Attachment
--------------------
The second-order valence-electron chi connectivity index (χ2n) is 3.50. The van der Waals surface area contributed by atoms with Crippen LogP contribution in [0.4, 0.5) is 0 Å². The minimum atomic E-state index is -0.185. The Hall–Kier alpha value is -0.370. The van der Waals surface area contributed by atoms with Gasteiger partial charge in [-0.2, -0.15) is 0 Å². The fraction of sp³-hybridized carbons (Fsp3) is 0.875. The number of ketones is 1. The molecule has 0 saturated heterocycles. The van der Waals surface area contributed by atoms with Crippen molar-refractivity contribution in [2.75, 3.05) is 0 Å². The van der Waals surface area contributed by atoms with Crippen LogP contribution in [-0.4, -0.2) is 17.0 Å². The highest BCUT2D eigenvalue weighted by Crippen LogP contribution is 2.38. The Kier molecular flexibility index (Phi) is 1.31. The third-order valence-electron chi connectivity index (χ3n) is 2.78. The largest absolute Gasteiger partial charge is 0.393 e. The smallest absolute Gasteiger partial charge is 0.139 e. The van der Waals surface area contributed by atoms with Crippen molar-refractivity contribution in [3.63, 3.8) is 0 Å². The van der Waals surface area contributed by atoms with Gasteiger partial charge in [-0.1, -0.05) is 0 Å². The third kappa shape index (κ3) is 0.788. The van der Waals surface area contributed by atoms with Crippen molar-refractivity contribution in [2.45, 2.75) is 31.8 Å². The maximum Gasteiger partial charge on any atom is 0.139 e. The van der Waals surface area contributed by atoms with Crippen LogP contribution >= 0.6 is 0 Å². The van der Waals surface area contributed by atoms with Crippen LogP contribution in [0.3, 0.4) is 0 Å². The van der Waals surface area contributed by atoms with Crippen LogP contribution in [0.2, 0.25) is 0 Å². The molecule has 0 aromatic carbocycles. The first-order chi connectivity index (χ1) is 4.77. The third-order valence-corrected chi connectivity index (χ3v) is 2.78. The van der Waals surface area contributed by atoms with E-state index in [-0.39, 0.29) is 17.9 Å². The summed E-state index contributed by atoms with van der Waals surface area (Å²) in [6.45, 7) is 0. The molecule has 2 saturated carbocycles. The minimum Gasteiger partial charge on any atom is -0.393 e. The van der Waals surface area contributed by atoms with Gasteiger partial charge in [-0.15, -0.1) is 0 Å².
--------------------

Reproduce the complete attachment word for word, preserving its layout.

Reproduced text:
The second-order valence-electron chi connectivity index (χ2n) is 3.50. The van der Waals surface area contributed by atoms with Crippen LogP contribution in [0.4, 0.5) is 0 Å². The minimum atomic E-state index is -0.185. The Hall–Kier alpha value is -0.370. The van der Waals surface area contributed by atoms with Gasteiger partial charge in [-0.2, -0.15) is 0 Å². The fraction of sp³-hybridized carbons (Fsp3) is 0.875. The number of ketones is 1. The molecule has 0 saturated heterocycles. The van der Waals surface area contributed by atoms with Crippen molar-refractivity contribution in [2.75, 3.05) is 0 Å². The van der Waals surface area contributed by atoms with Crippen LogP contribution in [-0.4, -0.2) is 17.0 Å². The highest BCUT2D eigenvalue weighted by Crippen LogP contribution is 2.38. The Kier molecular flexibility index (Phi) is 1.31. The third-order valence-electron chi connectivity index (χ3n) is 2.78. The largest absolute Gasteiger partial charge is 0.393 e. The smallest absolute Gasteiger partial charge is 0.139 e. The van der Waals surface area contributed by atoms with Crippen molar-refractivity contribution in [3.63, 3.8) is 0 Å². The van der Waals surface area contributed by atoms with Gasteiger partial charge in [-0.1, -0.05) is 0 Å². The third kappa shape index (κ3) is 0.788. The van der Waals surface area contributed by atoms with Crippen molar-refractivity contribution in [2.45, 2.75) is 31.8 Å². The maximum Gasteiger partial charge on any atom is 0.139 e. The van der Waals surface area contributed by atoms with Crippen LogP contribution >= 0.6 is 0 Å². The van der Waals surface area contributed by atoms with Crippen LogP contribution in [0.3, 0.4) is 0 Å². The van der Waals surface area contributed by atoms with Crippen LogP contribution in [0.2, 0.25) is 0 Å². The molecule has 0 aromatic carbocycles. The first-order chi connectivity index (χ1) is 4.77. The third-order valence-corrected chi connectivity index (χ3v) is 2.78. The van der Waals surface area contributed by atoms with E-state index in [-0.39, 0.29) is 17.9 Å². The summed E-state index contributed by atoms with van der Waals surface area (Å²) in [6.45, 7) is 0. The molecule has 2 saturated carbocycles. The minimum Gasteiger partial charge on any atom is -0.393 e. The van der Waals surface area contributed by atoms with Gasteiger partial charge in [-0.15, -0.1) is 0 Å².